National Black HIV and AIDS Awareness Day – The work of reducing HIV infections to zero, ensuring that people who are living with HIV don’t get to the AIDS stage, ensuring that people know their status and more have been the focus of many governments across the globe since the discovery of HIV.
In Africa, some countries like Ghana were not able to meet the Agenda 90-90-90 goal.
The U.S. President’s Emergency Plan for AIDS Relief (PEPFAR) has continued to invest in the area of prevention of new infections among others.
With all these happening around the globe, each country is working around the clock to ensure that the virus does not spread. And also that those who are infected received treatment such that their viral loads are so suppressed that they cannot transmit to infect others.
Among the various dates marked in the world for HIV commemoration is that of February 7. In the United States, the day is marked as the National Black HIV and AIDS Awareness Day.
On this day, various organizations and individuals come together to promote HIV testing, treatment and prevention activities within black communities in the United States.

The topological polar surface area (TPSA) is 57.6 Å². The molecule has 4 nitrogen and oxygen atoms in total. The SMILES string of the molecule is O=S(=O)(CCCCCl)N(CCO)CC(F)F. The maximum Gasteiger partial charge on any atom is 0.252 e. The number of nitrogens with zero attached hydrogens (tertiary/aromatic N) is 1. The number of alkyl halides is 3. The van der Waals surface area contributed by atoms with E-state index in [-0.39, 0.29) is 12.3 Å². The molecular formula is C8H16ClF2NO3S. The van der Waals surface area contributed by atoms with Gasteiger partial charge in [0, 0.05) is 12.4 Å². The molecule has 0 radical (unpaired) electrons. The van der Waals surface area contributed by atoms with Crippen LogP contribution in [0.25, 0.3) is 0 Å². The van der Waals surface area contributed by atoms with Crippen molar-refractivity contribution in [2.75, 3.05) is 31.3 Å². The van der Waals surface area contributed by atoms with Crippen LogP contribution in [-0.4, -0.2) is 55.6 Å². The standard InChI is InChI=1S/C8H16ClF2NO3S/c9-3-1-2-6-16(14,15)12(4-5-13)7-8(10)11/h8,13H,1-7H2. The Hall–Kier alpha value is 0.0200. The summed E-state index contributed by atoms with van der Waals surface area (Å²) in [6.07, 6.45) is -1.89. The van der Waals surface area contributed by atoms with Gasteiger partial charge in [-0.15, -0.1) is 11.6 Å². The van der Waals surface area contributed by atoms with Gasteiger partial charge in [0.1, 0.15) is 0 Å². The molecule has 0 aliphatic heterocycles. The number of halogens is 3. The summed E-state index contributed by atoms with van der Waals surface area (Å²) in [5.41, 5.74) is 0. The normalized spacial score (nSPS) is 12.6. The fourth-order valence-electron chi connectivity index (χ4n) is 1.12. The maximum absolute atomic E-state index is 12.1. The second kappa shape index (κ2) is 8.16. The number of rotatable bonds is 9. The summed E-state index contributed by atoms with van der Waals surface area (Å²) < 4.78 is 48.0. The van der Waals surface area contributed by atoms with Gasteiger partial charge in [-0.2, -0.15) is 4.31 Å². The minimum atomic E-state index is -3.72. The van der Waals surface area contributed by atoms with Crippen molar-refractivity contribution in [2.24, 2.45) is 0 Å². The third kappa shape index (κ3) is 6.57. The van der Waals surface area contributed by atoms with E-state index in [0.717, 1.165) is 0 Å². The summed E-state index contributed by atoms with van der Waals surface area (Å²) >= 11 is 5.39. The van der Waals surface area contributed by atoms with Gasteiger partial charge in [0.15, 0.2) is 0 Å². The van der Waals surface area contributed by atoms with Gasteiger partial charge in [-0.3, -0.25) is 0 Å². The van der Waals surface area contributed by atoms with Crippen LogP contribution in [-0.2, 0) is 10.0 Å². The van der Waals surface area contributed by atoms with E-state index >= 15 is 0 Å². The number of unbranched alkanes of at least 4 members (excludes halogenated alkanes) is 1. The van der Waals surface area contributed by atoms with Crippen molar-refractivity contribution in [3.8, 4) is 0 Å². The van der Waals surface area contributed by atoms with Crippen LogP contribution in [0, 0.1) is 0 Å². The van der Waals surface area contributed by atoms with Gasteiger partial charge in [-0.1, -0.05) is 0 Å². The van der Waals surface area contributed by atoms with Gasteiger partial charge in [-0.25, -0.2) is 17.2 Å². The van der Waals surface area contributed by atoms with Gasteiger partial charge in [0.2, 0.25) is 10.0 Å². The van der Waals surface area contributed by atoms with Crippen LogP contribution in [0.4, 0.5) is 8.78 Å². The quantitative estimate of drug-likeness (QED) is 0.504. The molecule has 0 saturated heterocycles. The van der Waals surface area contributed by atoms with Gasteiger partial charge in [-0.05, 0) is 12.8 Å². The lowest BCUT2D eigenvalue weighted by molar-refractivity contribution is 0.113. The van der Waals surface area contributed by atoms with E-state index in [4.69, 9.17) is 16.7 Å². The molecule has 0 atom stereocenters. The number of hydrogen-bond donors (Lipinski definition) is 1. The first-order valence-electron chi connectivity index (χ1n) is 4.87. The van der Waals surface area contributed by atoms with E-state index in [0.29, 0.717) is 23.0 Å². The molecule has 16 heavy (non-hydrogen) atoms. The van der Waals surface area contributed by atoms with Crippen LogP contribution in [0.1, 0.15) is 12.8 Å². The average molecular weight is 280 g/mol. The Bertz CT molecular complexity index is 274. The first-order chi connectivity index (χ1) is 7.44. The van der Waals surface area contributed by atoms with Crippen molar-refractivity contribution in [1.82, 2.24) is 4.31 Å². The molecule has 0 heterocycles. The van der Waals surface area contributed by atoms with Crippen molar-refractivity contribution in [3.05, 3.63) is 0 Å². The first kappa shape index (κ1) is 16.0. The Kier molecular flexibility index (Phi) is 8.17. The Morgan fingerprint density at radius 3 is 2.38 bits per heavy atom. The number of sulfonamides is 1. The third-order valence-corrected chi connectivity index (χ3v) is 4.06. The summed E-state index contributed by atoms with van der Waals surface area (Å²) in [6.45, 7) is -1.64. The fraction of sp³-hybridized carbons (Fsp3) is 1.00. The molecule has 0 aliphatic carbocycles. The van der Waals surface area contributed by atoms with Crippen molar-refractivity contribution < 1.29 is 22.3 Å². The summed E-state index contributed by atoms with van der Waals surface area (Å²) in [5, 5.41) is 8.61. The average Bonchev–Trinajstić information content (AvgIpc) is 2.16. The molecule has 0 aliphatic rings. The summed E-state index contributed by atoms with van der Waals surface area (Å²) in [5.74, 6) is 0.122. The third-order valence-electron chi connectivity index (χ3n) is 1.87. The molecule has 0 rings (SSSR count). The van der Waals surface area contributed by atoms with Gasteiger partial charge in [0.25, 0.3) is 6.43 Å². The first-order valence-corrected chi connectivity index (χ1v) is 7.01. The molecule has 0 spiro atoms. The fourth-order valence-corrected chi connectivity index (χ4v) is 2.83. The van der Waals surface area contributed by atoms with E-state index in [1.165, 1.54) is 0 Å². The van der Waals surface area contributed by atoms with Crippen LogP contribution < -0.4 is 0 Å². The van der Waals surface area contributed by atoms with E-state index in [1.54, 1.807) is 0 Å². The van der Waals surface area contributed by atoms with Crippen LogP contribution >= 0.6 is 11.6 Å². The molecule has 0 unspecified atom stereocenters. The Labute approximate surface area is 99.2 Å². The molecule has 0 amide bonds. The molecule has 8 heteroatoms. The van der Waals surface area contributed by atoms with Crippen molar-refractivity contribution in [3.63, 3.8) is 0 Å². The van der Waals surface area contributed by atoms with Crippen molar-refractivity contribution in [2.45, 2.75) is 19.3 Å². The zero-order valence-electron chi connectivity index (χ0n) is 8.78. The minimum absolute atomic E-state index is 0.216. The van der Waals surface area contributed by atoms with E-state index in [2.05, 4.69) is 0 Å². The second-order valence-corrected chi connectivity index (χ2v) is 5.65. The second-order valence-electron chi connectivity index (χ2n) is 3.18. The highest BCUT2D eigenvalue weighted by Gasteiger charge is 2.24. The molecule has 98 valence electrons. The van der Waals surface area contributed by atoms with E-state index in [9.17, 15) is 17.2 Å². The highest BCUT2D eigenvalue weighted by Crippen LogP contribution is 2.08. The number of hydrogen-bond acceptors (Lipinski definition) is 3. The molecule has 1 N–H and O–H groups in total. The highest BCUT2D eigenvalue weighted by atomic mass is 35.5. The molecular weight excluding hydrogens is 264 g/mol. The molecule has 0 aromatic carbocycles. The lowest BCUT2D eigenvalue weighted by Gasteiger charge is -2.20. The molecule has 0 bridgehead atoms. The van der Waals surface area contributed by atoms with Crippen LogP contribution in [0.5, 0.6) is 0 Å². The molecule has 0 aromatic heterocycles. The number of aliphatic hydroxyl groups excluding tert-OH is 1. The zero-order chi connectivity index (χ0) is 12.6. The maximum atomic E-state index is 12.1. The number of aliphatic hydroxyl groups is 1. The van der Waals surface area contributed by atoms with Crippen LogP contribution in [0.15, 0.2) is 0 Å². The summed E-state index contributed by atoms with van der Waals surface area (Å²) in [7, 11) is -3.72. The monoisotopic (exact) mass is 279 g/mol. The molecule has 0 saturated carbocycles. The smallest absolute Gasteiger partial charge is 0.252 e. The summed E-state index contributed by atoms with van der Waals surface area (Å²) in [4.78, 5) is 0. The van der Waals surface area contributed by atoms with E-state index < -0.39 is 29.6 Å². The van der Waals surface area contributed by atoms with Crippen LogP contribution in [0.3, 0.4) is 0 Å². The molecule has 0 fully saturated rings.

“The first National Black HIV/AIDS Awareness Day (NBHAAD) was marked in 1999 as a grassroots-education effort to raise awareness about HIV and AIDS prevention, care, and treatment in communities of color” a report has said.
This year’s theme, “We’re In This Together,” promotes working collectively to stop HIV stigma and encourage HIV prevention, testing, and treatment in black communities.
It is expected that this year’s event will see an increase in the use of social media to get the message of HIV across. Already, some hashtags such as #StopHIVTogether #NBHAAD #NBHAAD20 #NBHAAD2020 #HIVStigma and more have been sighted on twitter and some other social media trends.
Even though this day is not marked by African countries, it is expected that young people who are mostly on social media will join in the day’s activities through social media.